Suppose I place work I publish under two licenses.

  1. If the two have conflicting attributes which property should be used.

  2. Can you specify which properties you want two be applied from the two licenses?

1 Answer 1


No, the two licenses don't have to be compatible.

If you are legally allowed to dual license something, usually because you are the copyright holder, you can pick any two licenses, even if they conflict. As a matter of fact, dual licensing is usually used to get around license conflicts, that is, by offering something under two conflicting licenses. One of the most notable examples is Mozilla Firefox, which is tri-licensed under MPL, GPL and LGPL. This was done because MPL, the original license it used, is incompatible with GPL.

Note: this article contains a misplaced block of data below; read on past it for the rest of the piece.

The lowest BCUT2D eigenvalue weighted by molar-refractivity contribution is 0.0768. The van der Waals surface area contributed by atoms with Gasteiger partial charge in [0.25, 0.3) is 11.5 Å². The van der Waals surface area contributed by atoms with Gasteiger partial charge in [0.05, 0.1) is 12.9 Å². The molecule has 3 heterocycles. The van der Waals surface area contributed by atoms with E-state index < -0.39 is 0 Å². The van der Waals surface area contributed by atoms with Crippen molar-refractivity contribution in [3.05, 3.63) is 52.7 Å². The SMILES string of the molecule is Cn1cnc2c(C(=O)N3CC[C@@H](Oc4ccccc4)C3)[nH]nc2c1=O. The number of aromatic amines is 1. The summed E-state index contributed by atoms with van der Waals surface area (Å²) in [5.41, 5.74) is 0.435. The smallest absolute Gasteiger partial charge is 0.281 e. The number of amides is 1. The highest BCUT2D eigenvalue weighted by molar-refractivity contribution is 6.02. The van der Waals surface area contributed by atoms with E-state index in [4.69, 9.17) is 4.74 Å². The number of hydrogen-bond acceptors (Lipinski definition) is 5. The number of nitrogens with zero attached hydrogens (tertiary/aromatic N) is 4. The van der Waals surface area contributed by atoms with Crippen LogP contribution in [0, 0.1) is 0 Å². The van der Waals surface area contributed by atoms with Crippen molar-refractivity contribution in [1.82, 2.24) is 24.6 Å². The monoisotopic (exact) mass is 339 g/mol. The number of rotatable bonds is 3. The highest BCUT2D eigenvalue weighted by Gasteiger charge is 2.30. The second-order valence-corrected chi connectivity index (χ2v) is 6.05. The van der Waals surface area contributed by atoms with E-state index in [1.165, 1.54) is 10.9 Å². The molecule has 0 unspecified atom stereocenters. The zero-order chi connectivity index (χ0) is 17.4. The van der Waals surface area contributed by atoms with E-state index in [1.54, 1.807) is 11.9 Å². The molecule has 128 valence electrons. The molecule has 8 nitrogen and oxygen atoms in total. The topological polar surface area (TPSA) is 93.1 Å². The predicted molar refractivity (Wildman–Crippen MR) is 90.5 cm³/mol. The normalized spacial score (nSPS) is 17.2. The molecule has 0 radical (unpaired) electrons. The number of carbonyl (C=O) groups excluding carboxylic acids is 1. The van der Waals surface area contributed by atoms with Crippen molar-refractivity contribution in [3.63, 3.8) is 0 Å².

When you dual license, it doesn't mean users must follow both licenses, especially if the licenses conflict, this would be impossible to do anyway. Instead, you may choose the license under which to receive the software. When you redistribute in turn, it is courteous (although not legally required) to pass on that dual licensing, as doing so does not limit the options of your users.

Also, you cannot "pick and choose" clauses within the two licenses, as you are creating a third license that the original author never agreed to.

This is a different situation to sublicensing or relicensing.

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